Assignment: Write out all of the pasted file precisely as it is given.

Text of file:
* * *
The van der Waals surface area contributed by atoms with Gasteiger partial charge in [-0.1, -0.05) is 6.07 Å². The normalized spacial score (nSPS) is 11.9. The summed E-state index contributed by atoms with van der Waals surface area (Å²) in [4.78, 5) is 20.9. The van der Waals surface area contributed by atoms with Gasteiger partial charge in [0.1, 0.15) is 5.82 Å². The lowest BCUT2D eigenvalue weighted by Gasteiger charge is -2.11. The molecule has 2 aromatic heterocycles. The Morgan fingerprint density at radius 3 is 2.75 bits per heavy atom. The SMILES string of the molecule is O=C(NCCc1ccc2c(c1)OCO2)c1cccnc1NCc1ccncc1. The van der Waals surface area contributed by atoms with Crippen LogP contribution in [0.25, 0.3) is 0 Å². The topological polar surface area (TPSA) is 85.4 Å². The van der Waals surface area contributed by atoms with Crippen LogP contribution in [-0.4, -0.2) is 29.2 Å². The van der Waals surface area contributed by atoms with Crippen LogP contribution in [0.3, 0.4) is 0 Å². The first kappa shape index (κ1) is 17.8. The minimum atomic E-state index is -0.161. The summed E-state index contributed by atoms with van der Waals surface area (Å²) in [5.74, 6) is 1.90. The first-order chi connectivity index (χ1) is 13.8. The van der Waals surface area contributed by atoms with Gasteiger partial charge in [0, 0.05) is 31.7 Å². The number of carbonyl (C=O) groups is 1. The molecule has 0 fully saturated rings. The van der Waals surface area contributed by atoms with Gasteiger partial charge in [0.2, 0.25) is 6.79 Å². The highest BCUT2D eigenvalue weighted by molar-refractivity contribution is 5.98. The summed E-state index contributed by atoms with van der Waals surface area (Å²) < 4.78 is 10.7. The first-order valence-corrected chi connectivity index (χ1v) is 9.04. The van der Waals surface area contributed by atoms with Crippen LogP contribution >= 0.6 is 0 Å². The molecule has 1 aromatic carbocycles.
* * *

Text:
The van der Waals surface area contributed by atoms with Gasteiger partial charge in [-0.1, -0.05) is 6.07 Å². The normalized spacial score (nSPS) is 11.9. The summed E-state index contributed by atoms with van der Waals surface area (Å²) in [4.78, 5) is 20.9. The van der Waals surface area contributed by atoms with Gasteiger partial charge in [0.1, 0.15) is 5.82 Å². The lowest BCUT2D eigenvalue weighted by Gasteiger charge is -2.11. The molecule has 2 aromatic heterocycles. The Morgan fingerprint density at radius 3 is 2.75 bits per heavy atom. The SMILES string of the molecule is O=C(NCCc1ccc2c(c1)OCO2)c1cccnc1NCc1ccncc1. The van der Waals surface area contributed by atoms with Crippen LogP contribution in [0.25, 0.3) is 0 Å². The topological polar surface area (TPSA) is 85.4 Å². The van der Waals surface area contributed by atoms with Crippen LogP contribution in [-0.4, -0.2) is 29.2 Å². The van der Waals surface area contributed by atoms with Crippen LogP contribution in [0.3, 0.4) is 0 Å². The first kappa shape index (κ1) is 17.8. The minimum atomic E-state index is -0.161. The summed E-state index contributed by atoms with van der Waals surface area (Å²) in [5.74, 6) is 1.90. The first-order chi connectivity index (χ1) is 13.8. The van der Waals surface area contributed by atoms with Gasteiger partial charge in [0, 0.05) is 31.7 Å². The number of carbonyl (C=O) groups is 1. The molecule has 0 fully saturated rings. The van der Waals surface area contributed by atoms with Gasteiger partial charge in [0.2, 0.25) is 6.79 Å². The highest BCUT2D eigenvalue weighted by molar-refractivity contribution is 5.98. The summed E-state index contributed by atoms with van der Waals surface area (Å²) < 4.78 is 10.7. The first-order valence-corrected chi connectivity index (χ1v) is 9.04. The van der Waals surface area contributed by atoms with Crippen LogP contribution >= 0.6 is 0 Å². The molecule has 1 aromatic carbocycles.